il profumo d’un fior.
Ma i fior ch’io faccio, ahimè! ...
i fior ch’io faccio, ahimè!
non hanno odore!
Altro di me non le saprei narrare:
sono la sua vicina
che la vien fuori d’ora
a importunare.
They call me Mimi,
why, I don’t know.
All alone, I make my own supper.
I don’t always go to Mass,
but I pray diligently to God.
I live alone, quite alone
there in a little white room;
I overlook roofs and sky,
but when the thaw comes,
the first sunshine is mine,
April’s first kiss is mine!
The first sunshine is mine,
In a vase
a rose is coming into bloom;
petal by petal
I watch it! The scent
of a flower is so sweet.
But the flowers I make, alas,
the flowers I make
have no smell!
There’s no more I can tell you about myself:
I am your neighbor
who comes to bother you
at the wrong moment.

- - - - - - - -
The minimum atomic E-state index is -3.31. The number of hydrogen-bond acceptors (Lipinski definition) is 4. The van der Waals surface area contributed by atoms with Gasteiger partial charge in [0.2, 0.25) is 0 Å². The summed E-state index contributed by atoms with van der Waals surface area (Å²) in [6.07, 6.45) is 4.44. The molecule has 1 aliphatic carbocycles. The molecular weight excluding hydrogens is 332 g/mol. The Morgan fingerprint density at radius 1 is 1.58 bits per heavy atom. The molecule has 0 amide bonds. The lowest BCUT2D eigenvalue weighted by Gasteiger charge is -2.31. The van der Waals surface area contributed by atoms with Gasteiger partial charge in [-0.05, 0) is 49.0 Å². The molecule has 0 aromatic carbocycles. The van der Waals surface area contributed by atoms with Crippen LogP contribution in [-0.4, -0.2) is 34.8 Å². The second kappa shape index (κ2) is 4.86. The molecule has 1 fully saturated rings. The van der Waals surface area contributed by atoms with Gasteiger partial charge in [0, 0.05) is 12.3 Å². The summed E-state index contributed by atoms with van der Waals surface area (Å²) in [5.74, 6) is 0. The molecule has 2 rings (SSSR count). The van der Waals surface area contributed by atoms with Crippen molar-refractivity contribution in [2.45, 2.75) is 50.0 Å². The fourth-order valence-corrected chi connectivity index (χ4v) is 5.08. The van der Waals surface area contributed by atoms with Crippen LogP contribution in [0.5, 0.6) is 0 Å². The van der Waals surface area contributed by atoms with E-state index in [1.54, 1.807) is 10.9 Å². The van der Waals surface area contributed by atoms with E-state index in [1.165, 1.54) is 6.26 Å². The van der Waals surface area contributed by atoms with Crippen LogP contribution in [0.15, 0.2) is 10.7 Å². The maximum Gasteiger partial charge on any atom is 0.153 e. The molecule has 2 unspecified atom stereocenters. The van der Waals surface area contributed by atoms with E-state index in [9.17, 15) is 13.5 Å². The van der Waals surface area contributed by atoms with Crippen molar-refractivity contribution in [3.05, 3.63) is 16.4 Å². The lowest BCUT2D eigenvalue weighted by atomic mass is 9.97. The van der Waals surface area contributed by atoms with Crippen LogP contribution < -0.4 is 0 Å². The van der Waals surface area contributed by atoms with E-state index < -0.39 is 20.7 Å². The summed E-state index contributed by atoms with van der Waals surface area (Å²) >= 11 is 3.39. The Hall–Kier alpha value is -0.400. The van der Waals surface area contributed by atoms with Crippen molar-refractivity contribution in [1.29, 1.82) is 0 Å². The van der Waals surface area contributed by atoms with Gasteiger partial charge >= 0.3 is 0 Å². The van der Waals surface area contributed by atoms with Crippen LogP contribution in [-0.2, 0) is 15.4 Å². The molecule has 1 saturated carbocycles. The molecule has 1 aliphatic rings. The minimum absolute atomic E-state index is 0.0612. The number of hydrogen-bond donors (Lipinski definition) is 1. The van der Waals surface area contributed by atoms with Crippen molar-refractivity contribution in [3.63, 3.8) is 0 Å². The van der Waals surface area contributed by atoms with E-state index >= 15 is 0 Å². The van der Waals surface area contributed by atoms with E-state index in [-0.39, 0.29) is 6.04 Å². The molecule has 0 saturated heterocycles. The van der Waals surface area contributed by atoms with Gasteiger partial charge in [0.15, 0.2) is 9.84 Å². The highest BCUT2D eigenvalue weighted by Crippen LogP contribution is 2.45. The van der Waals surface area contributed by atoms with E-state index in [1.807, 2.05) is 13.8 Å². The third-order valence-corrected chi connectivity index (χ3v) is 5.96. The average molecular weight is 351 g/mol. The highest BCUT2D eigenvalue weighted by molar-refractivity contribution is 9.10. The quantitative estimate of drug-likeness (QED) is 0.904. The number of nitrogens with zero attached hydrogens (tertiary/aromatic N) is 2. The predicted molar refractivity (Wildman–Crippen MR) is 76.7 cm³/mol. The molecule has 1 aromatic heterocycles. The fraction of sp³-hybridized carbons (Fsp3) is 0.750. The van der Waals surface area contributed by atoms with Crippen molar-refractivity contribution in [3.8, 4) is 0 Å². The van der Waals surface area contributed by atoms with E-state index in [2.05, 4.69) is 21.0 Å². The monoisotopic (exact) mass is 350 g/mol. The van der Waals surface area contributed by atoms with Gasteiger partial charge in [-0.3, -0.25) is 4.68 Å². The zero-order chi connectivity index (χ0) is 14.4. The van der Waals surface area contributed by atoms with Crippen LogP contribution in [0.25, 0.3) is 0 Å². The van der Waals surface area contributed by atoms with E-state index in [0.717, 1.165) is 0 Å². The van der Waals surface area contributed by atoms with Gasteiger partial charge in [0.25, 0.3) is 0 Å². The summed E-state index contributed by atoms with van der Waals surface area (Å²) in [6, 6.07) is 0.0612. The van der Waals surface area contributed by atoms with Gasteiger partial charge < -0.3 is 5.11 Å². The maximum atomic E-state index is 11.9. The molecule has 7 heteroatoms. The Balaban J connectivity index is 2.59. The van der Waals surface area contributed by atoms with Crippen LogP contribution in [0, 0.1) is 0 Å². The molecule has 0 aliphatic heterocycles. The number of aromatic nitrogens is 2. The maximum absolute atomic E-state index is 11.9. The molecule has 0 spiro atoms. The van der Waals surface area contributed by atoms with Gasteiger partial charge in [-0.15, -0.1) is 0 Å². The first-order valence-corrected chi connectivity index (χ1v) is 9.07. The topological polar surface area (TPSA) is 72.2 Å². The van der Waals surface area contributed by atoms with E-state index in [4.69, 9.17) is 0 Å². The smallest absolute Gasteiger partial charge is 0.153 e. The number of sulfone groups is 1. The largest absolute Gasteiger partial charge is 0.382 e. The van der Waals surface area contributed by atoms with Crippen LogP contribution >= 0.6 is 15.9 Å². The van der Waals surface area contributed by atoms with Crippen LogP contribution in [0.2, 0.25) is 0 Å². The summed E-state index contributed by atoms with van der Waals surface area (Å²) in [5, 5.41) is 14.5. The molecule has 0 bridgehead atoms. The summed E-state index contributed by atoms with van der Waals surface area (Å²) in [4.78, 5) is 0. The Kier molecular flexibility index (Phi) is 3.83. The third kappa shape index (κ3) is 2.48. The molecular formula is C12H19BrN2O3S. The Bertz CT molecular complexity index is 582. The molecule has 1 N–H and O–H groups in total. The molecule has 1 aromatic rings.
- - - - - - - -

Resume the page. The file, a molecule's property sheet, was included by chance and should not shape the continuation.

* * *
RODOLFO
O soave fanciulla,
o dolce viso
di mite circonfuso di alba lunar,
in te ravviso il sogno ch’io vorrei
sempre sognar!
Oh lovely girl,
oh sweet face suffused
with the light of the rising moon,
in you I see the dream incarnate
I’d like to dream for ever!
MIMI
Ah! tu sol comandi, amor!
Oh, love, alone command me!
RODOLFO
Fremon già nell’anima …
… le dolcezze estreme.
Nel bacio freme amor!
My soul’s already throbbing …
... with the sweetness of passion.
Love trembles in a kiss!
MIMI
Oh! come dolci scendono
le sue lusinghe al core,
tu sol comandi, amor!
(as he tries to kiss her)
No, per pietà!
Oh, how sweetly his flattery
falls upon my heart.
Love, alone command me!
No, please!
RODOLFO
Sei mia!
You’re mine!
MIMI
V’aspettan gli amici.
Your friends are waiting for you.
RODOLFO
Già mi mandi via?
Are you sending me away already?
MIMI
Vorrei dir … ma non oso …
I’d like to say … but dare not …
RODOLFO
Di’.
Say it!
MIMI
Se venissi con voi?
Suppose I came with you?
RODOLFO
Che? Mimi!
Sarebbe così dolce restar qui.
C’è freddo fuori.
What? Mimi!
It would be lovely to stay here.
It’s cold outside.
MIMI
Vi starò vicina!
I shall be near you!
RODOLFO
E al ritorno?
And when we return?
MIMI
Curioso!
Wait and see!
RODOLFO
Dammi il braccio, mia piccina.
Give me your arm, my sweet.
MIMI
Obbedisco, signor!
I obey, Monsieur!
RODOLFO
Che m’ami di’.
Say you love me.
MIMI
Io t’amo!